From the outside our apartment is not much to look at. From the inside it has been gutted and rebuilt, and that includes the windows, doors and the walls. It’s all new; it’s just way too small. So my desk and our files are in the second bedroom and its closet doubles as an extra pantry and as our pharmaceutical chest. My wife’s desk is in the living room. The sofa has been replaced by a loveseat; it’s not big enough a living room for a real sofa. It takes us back to 1984, when we first started living together, and our quarters were only marginally bigger. But amazingly the technology all works. HD TV streams on our HD TV screen. Charter Communications delivers a reliable 64mbs download speed as well. I’ve moved 400 miles but the technology transition is flawless. As someone who made his living in Information Technology, this is definitely weird.

Still, our new pad is small and seeing a neighbor trying to fix his car on a gravel lot outside my bedroom window is not something I enjoy. So I’ll be content to leave Dartmouth Street in a few months for our more spacious house under construction. We drove by our house yesterday and noted that shingles went on during the day. The house is now fully enclosed. It seems like it should take a few weeks at most to finish the inside.

We are reliably informed the inside is the hard part. So many pieces have to come together, and each requires an inspection. Inspectors typically show up late. Meanwhile, we can contribute to the house building process by going through with an electrician and indicating where the wires should go. That will happen on Friday. And there will be more visits to various vendors to refine amenities like the color of our bathroom tiles and the model of our light fixtures. Our mailbox at least is already there, in a kiosk, and there was mail and a package waiting for us.

Mainly we are taking a breather today after four days of being mostly in hyperdrive. For me this means going through various papers and tying up loose ends. For my wife it means finding the local grocer and deciding if she will shop there regularly or opt for the more distant Big Y instead. It’s a day for ordering address labels and filling out forms for the DMV (it’s called a RMV around here). It means hauling my bike to the local bike shop for a tune up. When life settles down a little, I’ll be on the local bike trails regularly.

Meanwhile I am living on Dartmouth Street, eyeing the auto mechanic’s shop across the street and wondering about the Schlitz sign I saw on a building on Ferry Street. I wonder: do people still actually drink Schlitz? And are there some people that prefer it? I wonder if the roads are ever smooth around here. And I wonder if now that I am here if I will miss the crazy, traffic clogged place I used to call home.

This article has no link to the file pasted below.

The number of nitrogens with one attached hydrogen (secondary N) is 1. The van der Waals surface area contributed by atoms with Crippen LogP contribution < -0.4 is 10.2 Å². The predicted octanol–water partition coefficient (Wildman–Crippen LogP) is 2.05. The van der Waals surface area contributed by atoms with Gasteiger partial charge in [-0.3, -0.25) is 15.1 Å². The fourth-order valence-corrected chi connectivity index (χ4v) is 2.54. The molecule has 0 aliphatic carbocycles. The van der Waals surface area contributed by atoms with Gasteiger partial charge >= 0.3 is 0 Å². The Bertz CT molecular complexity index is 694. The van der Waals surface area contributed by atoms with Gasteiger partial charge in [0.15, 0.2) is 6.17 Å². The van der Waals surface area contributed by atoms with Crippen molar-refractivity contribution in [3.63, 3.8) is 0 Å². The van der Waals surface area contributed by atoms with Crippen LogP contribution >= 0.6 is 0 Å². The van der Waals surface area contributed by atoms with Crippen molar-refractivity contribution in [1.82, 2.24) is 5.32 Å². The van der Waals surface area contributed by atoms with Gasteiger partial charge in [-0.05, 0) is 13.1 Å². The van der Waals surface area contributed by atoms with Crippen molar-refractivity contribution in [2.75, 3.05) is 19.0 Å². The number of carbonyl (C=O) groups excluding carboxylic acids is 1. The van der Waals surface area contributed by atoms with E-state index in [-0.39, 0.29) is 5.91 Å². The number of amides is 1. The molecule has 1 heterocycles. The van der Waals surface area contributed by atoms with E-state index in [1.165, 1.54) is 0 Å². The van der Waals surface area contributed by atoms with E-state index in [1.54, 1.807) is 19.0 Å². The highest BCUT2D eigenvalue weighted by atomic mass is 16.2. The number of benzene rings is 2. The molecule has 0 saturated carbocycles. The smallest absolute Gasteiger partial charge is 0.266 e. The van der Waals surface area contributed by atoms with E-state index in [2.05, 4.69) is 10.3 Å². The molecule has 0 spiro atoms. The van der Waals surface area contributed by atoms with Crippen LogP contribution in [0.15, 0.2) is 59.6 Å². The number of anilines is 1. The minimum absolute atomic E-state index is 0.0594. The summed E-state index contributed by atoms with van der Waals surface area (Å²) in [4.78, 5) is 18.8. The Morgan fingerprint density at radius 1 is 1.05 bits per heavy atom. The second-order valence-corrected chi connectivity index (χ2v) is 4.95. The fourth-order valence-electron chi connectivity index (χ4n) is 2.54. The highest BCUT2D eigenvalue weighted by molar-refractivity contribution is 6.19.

Scouting neighborhoods

The Thinker by Rodin

When you haven’t moved in 21 years, moving becomes a big deal. It becomes a bigger deal when you are selling a house, moving out of state, moving into a new home and moving for pleasure all at the same time.

Essentially my wife and I have been planning to move for about a decade now. That’s how long we’ve been examining communities we’ve traveled to for retirement potential. It turns out that the more communities you look at, the larger the possibilities and permutations become. There are plenty of communities that would suit us, plenty even when we considered that we could not afford to live in all of them. There were plenty that she liked and that I did not, and visa versa. Eventually we either had to choose something or stay where we were at for the rest of our lives.

We chose the western Massachusetts area last year, sort of tentatively. This week we are back in the Northampton area of western Massachusetts, this time for scouting neighborhoods. Last year we checked out four candidates sites including Watertown MA, Ithaca NY and Burlington VT, and the Northampton area won. Deciding to spend four nights here by the banks of the Connecticut River shows our intent and seriousness. Our base of operations is a place called the D. Hotel, close to the River, technically in nearby Holyoke but essentially in Northampton. It’s a great hotel, and probably the nicest in this area, with two quality restaurants literally next door.

Among our first investments now that we are here is a street map. Yes, it’s also available in Google Maps, but a street map is still essential for this sort of analysis. It takes a lot of work to find candidate neighborhoods and study how it all connects into a larger infrastructure. Finding housing that we were interested in was facilitated principally by zillow.com, the real estate web site, which showed us potential neighborhoods that had what we were looking for: essentially very large condominiums. Most of these are marketed for people our age: 55+.